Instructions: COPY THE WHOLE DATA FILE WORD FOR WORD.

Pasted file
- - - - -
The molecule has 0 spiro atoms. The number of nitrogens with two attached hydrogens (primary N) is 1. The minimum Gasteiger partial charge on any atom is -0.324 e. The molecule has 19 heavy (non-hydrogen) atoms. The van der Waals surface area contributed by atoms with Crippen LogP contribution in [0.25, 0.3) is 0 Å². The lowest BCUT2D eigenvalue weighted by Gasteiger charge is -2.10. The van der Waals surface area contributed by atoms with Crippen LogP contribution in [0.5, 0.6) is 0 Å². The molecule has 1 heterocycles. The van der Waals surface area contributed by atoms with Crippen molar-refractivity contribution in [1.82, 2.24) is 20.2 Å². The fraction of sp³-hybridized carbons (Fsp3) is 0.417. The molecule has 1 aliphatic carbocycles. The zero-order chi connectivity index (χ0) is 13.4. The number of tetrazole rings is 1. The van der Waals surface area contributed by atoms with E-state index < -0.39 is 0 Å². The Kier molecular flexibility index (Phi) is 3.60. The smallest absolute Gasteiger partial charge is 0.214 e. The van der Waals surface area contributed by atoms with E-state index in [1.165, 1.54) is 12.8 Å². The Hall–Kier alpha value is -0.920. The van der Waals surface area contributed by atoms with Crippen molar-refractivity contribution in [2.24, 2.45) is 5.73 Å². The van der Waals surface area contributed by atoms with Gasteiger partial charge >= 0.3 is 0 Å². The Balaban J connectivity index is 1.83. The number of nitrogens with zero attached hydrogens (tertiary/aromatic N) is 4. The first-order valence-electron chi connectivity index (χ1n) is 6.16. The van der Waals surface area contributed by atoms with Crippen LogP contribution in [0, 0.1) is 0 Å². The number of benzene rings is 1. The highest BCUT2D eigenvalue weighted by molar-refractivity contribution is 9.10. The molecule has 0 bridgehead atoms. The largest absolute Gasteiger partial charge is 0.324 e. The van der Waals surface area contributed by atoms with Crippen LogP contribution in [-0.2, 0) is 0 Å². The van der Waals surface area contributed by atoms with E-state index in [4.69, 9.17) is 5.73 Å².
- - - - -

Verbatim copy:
The molecule has 0 spiro atoms. The number of nitrogens with two attached hydrogens (primary N) is 1. The minimum Gasteiger partial charge on any atom is -0.324 e. The molecule has 19 heavy (non-hydrogen) atoms. The van der Waals surface area contributed by atoms with Crippen LogP contribution in [0.25, 0.3) is 0 Å². The lowest BCUT2D eigenvalue weighted by Gasteiger charge is -2.10. The van der Waals surface area contributed by atoms with Crippen LogP contribution in [0.5, 0.6) is 0 Å². The molecule has 1 heterocycles. The van der Waals surface area contributed by atoms with Crippen molar-refractivity contribution in [1.82, 2.24) is 20.2 Å². The fraction of sp³-hybridized carbons (Fsp3) is 0.417. The molecule has 1 aliphatic carbocycles. The zero-order chi connectivity index (χ0) is 13.4. The number of tetrazole rings is 1. The van der Waals surface area contributed by atoms with E-state index < -0.39 is 0 Å². The Kier molecular flexibility index (Phi) is 3.60. The smallest absolute Gasteiger partial charge is 0.214 e. The van der Waals surface area contributed by atoms with E-state index in [1.165, 1.54) is 12.8 Å². The Hall–Kier alpha value is -0.920. The van der Waals surface area contributed by atoms with Crippen molar-refractivity contribution in [2.24, 2.45) is 5.73 Å². The van der Waals surface area contributed by atoms with Gasteiger partial charge >= 0.3 is 0 Å². The Balaban J connectivity index is 1.83. The number of nitrogens with zero attached hydrogens (tertiary/aromatic N) is 4. The first-order valence-electron chi connectivity index (χ1n) is 6.16. The van der Waals surface area contributed by atoms with Crippen LogP contribution in [0, 0.1) is 0 Å². The number of benzene rings is 1. The highest BCUT2D eigenvalue weighted by molar-refractivity contribution is 9.10. The molecule has 0 bridgehead atoms. The largest absolute Gasteiger partial charge is 0.324 e. The van der Waals surface area contributed by atoms with Crippen LogP contribution in [-0.2, 0) is 0 Å². The van der Waals surface area contributed by atoms with E-state index in [4.69, 9.17) is 5.73 Å².